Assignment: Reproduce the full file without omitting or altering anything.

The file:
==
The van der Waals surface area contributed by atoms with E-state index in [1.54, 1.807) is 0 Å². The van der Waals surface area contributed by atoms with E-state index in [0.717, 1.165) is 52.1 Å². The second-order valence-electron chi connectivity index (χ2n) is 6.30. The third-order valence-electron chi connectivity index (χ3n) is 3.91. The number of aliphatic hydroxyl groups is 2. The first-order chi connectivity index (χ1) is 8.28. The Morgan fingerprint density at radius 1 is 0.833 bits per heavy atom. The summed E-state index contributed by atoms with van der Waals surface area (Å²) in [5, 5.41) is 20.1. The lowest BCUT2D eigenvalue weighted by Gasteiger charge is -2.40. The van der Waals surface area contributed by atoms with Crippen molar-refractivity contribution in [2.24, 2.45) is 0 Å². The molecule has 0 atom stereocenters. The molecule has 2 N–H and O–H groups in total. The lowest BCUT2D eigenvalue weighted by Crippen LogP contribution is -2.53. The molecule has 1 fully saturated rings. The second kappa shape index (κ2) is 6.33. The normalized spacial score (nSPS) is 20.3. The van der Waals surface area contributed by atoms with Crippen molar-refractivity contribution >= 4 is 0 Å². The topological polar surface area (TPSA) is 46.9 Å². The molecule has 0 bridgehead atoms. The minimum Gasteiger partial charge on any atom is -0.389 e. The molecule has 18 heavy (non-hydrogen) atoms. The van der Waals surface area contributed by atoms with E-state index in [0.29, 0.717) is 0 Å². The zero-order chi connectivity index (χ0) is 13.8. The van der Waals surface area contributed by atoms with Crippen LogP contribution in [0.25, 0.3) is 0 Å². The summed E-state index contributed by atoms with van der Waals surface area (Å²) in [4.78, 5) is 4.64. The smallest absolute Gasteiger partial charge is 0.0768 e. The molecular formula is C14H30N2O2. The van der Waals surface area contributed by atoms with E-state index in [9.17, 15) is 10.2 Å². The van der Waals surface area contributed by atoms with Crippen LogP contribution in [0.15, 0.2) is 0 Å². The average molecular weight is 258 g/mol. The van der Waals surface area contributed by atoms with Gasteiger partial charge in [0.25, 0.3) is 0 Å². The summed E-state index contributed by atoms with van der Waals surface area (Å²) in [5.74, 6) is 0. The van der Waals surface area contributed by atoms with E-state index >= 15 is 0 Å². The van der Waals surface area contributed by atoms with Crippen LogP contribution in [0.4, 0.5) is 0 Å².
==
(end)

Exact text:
The van der Waals surface area contributed by atoms with E-state index in [1.54, 1.807) is 0 Å². The van der Waals surface area contributed by atoms with E-state index in [0.717, 1.165) is 52.1 Å². The second-order valence-electron chi connectivity index (χ2n) is 6.30. The third-order valence-electron chi connectivity index (χ3n) is 3.91. The number of aliphatic hydroxyl groups is 2. The first-order chi connectivity index (χ1) is 8.28. The Morgan fingerprint density at radius 1 is 0.833 bits per heavy atom. The summed E-state index contributed by atoms with van der Waals surface area (Å²) in [5, 5.41) is 20.1. The lowest BCUT2D eigenvalue weighted by Gasteiger charge is -2.40. The van der Waals surface area contributed by atoms with Crippen molar-refractivity contribution in [2.24, 2.45) is 0 Å². The molecule has 0 atom stereocenters. The molecule has 2 N–H and O–H groups in total. The lowest BCUT2D eigenvalue weighted by Crippen LogP contribution is -2.53. The molecule has 1 fully saturated rings. The second kappa shape index (κ2) is 6.33. The normalized spacial score (nSPS) is 20.3. The van der Waals surface area contributed by atoms with Crippen molar-refractivity contribution >= 4 is 0 Å². The topological polar surface area (TPSA) is 46.9 Å². The molecule has 0 bridgehead atoms. The minimum Gasteiger partial charge on any atom is -0.389 e. The molecule has 18 heavy (non-hydrogen) atoms. The van der Waals surface area contributed by atoms with E-state index in [0.29, 0.717) is 0 Å². The zero-order chi connectivity index (χ0) is 13.8. The van der Waals surface area contributed by atoms with Crippen LogP contribution in [0.25, 0.3) is 0 Å². The summed E-state index contributed by atoms with van der Waals surface area (Å²) in [4.78, 5) is 4.64. The smallest absolute Gasteiger partial charge is 0.0768 e. The molecular formula is C14H30N2O2. The van der Waals surface area contributed by atoms with E-state index in [9.17, 15) is 10.2 Å². The van der Waals surface area contributed by atoms with Crippen LogP contribution in [0.15, 0.2) is 0 Å². The average molecular weight is 258 g/mol. The van der Waals surface area contributed by atoms with Gasteiger partial charge in [0.25, 0.3) is 0 Å². The summed E-state index contributed by atoms with van der Waals surface area (Å²) in [5.74, 6) is 0. The van der Waals surface area contributed by atoms with E-state index >= 15 is 0 Å². The van der Waals surface area contributed by atoms with Crippen LogP contribution in [0.4, 0.5) is 0 Å².